Congressmen on their bipartisan Covid relief proposal: ‘This has to get done’

Rep. Josh Gottheimer (D-N.J.) and Rep. Tom Reed (R-N.Y.) are part of a bipartisan group of Senate and House lawmakers continuing to work toward a Covid relief package that both sides can compromise. They joined “Squawk Box” on Monday to discuss. For access to live and exclusive video from CNBC subscribe to CNBC PRO:

Congress faces more pressure than ever this week to pass another coronavirus relief bill.

Lawmakers’ ability to break a longstanding logjam and send more help will play a massive role in how much more the crisis ravages Americans’ health and wallets.

Congressional leaders aim to approve both pandemic aid and a spending package before government funding lapses Saturday. Republicans and Democrats still need to strike a deal on both fronts with only days to spare before millions would face eviction or the loss of unemployment benefits.

A bipartisan group hopes to spur movement toward legislation that can get through the GOP-controlled Senate and Democratic-held House. Lawmakers from both chambers plan to release a $908 billion rescue bill Monday.

Rep. Josh Gottheimer, a New Jersey Democrat and co-chair of the bipartisan House Problem Solvers Caucus that helped to spark the deal, said he hoped the bill would help to shape a proposal Congress can pass this week.

“It doesn’t have to be every single word that we hand [congressional leaders] … but this is a clear road map for them,” he told CNBC on Monday morning.

Members of both parties have stressed the need to send relief before they go home for the holidays. What they have not agreed on since April is what help exactly the health-care system and economy need until widespread vaccination reins in a disease killing thousands of Americans every week.

Congress has very little time. The House is not expected to take any votes before Wednesday, according to Majority Leader Steny Hoyer’s office.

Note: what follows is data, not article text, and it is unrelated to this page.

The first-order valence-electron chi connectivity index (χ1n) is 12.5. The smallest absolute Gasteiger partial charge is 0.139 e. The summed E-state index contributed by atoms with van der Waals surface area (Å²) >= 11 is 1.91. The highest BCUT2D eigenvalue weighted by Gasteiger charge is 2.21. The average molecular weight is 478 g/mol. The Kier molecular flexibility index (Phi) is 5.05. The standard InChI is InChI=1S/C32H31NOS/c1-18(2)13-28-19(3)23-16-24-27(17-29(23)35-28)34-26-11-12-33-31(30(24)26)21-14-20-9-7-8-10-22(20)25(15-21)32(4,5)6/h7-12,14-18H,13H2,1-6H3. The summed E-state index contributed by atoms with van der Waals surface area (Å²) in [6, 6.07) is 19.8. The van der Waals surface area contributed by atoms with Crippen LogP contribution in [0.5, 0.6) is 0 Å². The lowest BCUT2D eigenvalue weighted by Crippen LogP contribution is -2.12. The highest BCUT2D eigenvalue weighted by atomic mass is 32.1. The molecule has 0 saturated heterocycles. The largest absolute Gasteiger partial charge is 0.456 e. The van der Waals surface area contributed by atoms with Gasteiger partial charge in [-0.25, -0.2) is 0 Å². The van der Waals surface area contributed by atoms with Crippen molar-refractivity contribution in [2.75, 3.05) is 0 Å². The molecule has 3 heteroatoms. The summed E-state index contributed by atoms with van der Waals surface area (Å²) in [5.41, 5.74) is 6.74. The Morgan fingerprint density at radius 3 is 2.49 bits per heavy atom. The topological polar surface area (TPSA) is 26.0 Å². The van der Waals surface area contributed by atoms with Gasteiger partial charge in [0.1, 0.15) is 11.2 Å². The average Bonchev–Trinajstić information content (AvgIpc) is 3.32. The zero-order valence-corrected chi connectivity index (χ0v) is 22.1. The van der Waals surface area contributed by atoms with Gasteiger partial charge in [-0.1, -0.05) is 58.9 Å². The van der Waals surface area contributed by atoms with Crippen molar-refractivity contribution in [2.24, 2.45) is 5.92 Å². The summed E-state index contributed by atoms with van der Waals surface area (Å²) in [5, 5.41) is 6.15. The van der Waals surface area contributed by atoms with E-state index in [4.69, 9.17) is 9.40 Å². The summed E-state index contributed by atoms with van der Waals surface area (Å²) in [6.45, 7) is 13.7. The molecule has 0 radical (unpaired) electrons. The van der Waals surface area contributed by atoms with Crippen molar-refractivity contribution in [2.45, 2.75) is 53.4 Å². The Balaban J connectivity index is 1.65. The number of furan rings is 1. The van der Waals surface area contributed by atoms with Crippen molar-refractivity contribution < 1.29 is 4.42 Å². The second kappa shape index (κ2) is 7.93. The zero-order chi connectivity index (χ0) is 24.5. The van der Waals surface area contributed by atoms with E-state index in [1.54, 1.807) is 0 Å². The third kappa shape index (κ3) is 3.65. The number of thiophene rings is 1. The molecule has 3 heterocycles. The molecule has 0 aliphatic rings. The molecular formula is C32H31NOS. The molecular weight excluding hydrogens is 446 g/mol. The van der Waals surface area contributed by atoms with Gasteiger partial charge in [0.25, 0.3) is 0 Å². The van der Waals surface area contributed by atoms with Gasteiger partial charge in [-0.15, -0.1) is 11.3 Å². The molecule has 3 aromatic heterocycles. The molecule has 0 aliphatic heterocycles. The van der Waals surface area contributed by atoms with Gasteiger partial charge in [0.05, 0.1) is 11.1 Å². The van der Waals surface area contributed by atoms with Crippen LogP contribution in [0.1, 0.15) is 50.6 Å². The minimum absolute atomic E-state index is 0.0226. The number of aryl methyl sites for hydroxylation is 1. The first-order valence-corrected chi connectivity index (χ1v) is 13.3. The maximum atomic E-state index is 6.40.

In one sign of efforts to find consensus, House Speaker Nancy Pelosi, D-Calif., and Treasury Secretary Steven Mnuchin spoke for about 30 minutes on Sunday about spending and stimulus. The pair plans to talk again Monday, according to Pelosi’s spokesman, Drew Hammill.

Congress faces a challenge in trying to resolve several sticking points before Friday.

The parties have failed to settle disputes over proposals to give businesses immunity from coronavirus-related lawsuits and send aid to cash-crunched state and local governments. Sens. Bernie Sanders, I-Vt., and Josh Hawley, R-Mo., have threatened to delay passage of a bill if it does not include another direct payment to Americans. The bipartisan proposal does not include a second $1,200 check.

Republicans have pushed for a legal immunity plan. While they argue the provision would save small businesses from frivolous lawsuits, Democrats say it would endanger workers put into dangerous positions by their employers.

Meanwhile, Democrats and many Republicans have pushed for state and local funding as essential to preserve jobs for first responders and streamline the distribution of Covid-19 vaccines, which Americans started to receive Monday. Senate Majority Leader Mitch McConnell and President Donald Trump have contended the funds would bail out mismanaged states. Bipartisan governors have called for at least $500 billion more in state and local relief.

Underscoring the disagreements, the bipartisan group in the Senate plans to introduce two separate bills Monday, Problem Solvers Caucus co-chair Rep. Tom Reed, R-N.Y., told CNBC. One includes the lawmakers’ legal immunity and state and local aid proposals. The other contains everything else.

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